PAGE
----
Mot. at 2 (quoting NTEU I, 32 FLRA at 1138).
 See NTEU II, 63 FLRA at 184-85, 187; see also NTEU I, 32 FLRA at 1138 (granting request to stay, in part, because the pending issues were, according to the D.C. Circuit, “admittedly difficult” (citation omitted)).
 Mot. at 3.
 Id. at 2.
 Union’s Second Supp. Submission at 2 (the DOJ informed the Union that it could not investigate the floorplan because the floorplan “has not [yet] been constructed,” and an OSHA inspector informed the parties it could not make a determination as to whether the “future office arrangement . . . ordered by the [Panel]” violated OSHA regulations); Agency’s First Supp. Submission at 5-6.
 See NTEU II, 63 FLRA at 187 (noting, with regard to the equities, that denying the party’s request to stay would not “deprive the [u]nion of meaningful and adequate means of vindicating its position” (citing NATCA, AFL-CIO v. Fed. Serv. Impasses Panel, 437 F.3d 1256, 1264-65 (D.C. Cir. 2006))).
 Mot. at 2.
 While Member Pizzella agrees “that the Union has not demonstrated that a stay of the Panel’s decision is warranted,” he does so for different reasons and believes that the majority applies the Authority’s discretion to stay Panel decision far more narrowly than is warranted or how the Authority enumerated that power in NTEU I. 32 FLRA 1131 (1988). As the Authority held in that case, the Authority is “less restricted” than a federal court in staying an administrative determination. Id. at 1136. Thus, the Authority recognized in NTEU I that in determining whether to stay a Panel decision that the “equities of the case,” “the special requirements and needs of the Government,” and the “effective” administration of the Statute should all be considered. Id. at 1137, 1139 (citing 5 U.S.C. § 7101(b)).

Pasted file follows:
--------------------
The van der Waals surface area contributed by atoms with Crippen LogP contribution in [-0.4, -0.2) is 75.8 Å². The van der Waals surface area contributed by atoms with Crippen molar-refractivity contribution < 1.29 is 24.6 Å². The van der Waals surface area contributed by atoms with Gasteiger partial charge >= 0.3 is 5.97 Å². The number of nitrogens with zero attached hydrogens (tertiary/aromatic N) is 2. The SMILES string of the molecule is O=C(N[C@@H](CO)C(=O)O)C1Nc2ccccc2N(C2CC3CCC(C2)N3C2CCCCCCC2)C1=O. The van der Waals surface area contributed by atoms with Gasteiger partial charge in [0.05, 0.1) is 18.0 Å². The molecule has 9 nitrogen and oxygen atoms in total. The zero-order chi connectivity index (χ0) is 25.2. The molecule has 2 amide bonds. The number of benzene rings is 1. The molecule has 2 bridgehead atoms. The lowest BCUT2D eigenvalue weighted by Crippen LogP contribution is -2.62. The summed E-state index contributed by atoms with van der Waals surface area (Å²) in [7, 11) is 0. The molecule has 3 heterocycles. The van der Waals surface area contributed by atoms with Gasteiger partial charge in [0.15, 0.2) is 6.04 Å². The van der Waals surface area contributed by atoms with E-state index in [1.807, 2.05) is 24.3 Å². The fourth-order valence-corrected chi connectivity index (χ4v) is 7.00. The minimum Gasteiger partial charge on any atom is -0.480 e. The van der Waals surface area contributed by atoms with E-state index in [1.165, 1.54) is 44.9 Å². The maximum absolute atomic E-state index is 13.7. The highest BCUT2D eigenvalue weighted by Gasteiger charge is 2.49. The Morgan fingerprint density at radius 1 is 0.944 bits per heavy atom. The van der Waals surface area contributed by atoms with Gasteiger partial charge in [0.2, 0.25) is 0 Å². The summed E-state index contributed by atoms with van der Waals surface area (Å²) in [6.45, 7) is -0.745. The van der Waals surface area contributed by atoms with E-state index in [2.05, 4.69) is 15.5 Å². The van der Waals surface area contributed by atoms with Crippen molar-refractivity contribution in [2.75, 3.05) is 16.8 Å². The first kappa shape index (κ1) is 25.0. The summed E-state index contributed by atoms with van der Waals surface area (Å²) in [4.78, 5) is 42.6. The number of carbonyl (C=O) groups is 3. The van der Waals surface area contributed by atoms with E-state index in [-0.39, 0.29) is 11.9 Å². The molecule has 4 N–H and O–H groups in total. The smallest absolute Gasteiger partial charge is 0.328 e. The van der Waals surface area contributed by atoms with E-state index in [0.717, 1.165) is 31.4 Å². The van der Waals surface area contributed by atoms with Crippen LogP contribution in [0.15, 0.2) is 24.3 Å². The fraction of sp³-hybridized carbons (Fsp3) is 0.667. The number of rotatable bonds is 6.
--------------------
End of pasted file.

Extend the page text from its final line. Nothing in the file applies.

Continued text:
On this point, Member Pizzella notes that the Union, in its Request to Stay, argues that the result of a “favorable decision” in any of the pending ULP, OSHA, or ADA complaints would result in “additional costs . . . to reconfigure the floor plan which would not be in the best interest of the Government.” Mot. at 2 Member Pizzella agrees with the Union that avoidance of costs could support a request to stay but, unfortunately the Union fails to provide any support for its argument with actual facts or cost projections. Accordingly, Member Pizzella agrees “that the Union has not demonstrated that a stay . . . is warranted” under these circumstances. But Member Pizzella does not agree with the majority’s implied suggestion that a “cost comparison” is required and, in effect, is the only evidence that would support a claim that “additional costs” will be incurred and warrant granting a stay.
 Mot. at 2.
 See NTEU II, 63 FLRA at 187.